It is clear by now that what started off as a ‘crazy idea’ has become a world-wide phenomenon: self-organising groups of engineers, scientists, designers, medical practitioners and crafts-people working together to build the ventilators that the world needs. Just yesterday I shared on Linkedin a post from Robert L. Read who has compiled a growing list of 24 open-source COVID-19 Pandemic Ventilator projects. And his list does not include several others that I know of!
We have been reaching out to some of these projects, and the response is variable. Several have adopted the same policies as the Ventilator Crowd and are being completely open with their emerging designs - an excellent attitude! Others are, somewhat disappointingly, being more ‘protective’ of their work .. promising a ‘big announcement coming soon’. We shall see.
I read on the Guardian web-page that “UK government sends ventilator blueprints to major manufacturers” (here). If such a ‘blueprint’ exists – then it has not been made publically available anywhere that we can find. What they may be talking about is what the Medicines and Healthcare products Regulatory Agency (MHRA) term a “specification” – however, this document is little more than a ‘User Requirement Document’. Most engineers will recognise that there is a lot of work between a user’s initial requirement (wish list) and a System Design Document (the top-level plans for building it).
Nevertheless, many crowd-sourced teams and bigger industry are making progress towards design solutions. What concerns me more is that many of the crowd-sourced solutions seem to developing very similar designs: essentially replicating an MIT student project from 2010 (here). For sure, there are a number of advantages of this design, but I do worry about having a lot of parallel ‘me-to’ projects.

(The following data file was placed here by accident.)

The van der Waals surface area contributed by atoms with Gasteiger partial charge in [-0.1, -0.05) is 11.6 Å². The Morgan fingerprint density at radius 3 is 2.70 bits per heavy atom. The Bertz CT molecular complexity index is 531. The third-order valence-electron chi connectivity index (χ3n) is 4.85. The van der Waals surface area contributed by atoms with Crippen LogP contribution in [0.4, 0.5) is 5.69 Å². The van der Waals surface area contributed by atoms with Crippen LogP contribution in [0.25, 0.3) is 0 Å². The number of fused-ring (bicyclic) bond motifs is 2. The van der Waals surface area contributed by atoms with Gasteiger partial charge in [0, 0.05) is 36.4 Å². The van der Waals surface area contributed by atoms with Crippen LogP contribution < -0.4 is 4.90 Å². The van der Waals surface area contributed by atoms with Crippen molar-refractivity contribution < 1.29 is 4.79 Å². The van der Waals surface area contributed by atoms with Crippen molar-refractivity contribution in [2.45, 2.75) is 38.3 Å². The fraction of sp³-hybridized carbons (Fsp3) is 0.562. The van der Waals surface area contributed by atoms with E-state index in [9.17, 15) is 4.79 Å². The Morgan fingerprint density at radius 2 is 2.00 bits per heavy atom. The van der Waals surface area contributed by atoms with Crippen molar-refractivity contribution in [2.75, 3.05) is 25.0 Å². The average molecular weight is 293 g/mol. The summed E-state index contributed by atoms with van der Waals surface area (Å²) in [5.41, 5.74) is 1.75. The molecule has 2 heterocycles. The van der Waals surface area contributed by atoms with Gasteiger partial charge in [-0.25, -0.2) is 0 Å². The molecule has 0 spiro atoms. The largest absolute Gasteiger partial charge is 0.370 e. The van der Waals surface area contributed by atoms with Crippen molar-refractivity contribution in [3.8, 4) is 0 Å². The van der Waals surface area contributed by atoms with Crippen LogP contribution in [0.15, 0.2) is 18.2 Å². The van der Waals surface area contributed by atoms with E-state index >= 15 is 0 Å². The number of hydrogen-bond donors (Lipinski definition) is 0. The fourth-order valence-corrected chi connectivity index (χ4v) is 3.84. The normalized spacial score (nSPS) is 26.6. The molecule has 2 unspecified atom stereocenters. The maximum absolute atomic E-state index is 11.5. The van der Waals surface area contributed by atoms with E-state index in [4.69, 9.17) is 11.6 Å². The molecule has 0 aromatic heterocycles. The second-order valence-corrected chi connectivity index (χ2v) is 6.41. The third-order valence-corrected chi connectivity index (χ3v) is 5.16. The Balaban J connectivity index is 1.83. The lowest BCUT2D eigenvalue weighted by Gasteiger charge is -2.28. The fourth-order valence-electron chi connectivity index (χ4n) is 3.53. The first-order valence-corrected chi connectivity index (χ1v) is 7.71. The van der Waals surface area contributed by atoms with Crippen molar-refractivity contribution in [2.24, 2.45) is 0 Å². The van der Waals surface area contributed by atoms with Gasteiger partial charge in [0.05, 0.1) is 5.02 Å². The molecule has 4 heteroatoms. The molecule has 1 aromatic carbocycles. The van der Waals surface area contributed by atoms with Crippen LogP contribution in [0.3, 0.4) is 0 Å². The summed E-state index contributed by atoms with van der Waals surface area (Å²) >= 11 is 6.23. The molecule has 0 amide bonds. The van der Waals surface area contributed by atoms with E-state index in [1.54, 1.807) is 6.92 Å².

What we should look out for, and praise, is greater variety in the designed solutions. Because if there are weaknesses in the MIT ‘bag-in-a-box’ solution, then the world will need to draw on a variety of other great ideas. Two crazy ideas, brought together, can be genius.
This type of thinking draws on the Principle of Requisite Variety, proposed by Ashby in 1957: the idea that any system must match the variety and complexity of the environment if it is to deal with the challenges of that environment. In other words, to come up with really excellent solutions we will need many diverse and divergent ideas. These can then be selected, combined and mutated into even better solutions.
As an example, on the Ventilator Crowd team videoconference last night there was a significant concern expressed about the next systemic issues. For example, the creation of many thousands of ‘bag-in-a-box’ solutions will create a large demand on small, powerful electric motors. Do these exist in the supply chain? Should not any design be based around motors that are available in large numbers?
Then once all these thousands of machines are working .. how do we manage their servicing, repair and replacement? New, rapidly manufactured systems can be notoriously unreliable – since there will have been little time for reliability testing and improvement. Even if this is not a safety issue, we also have to work on the process of repairing and replacing failed equipment.
So in summary, I think that amazing progress is being made in a very short time. But is it no small challenge and a deal of Systems Thinking will be required to put the problem to bed permanently.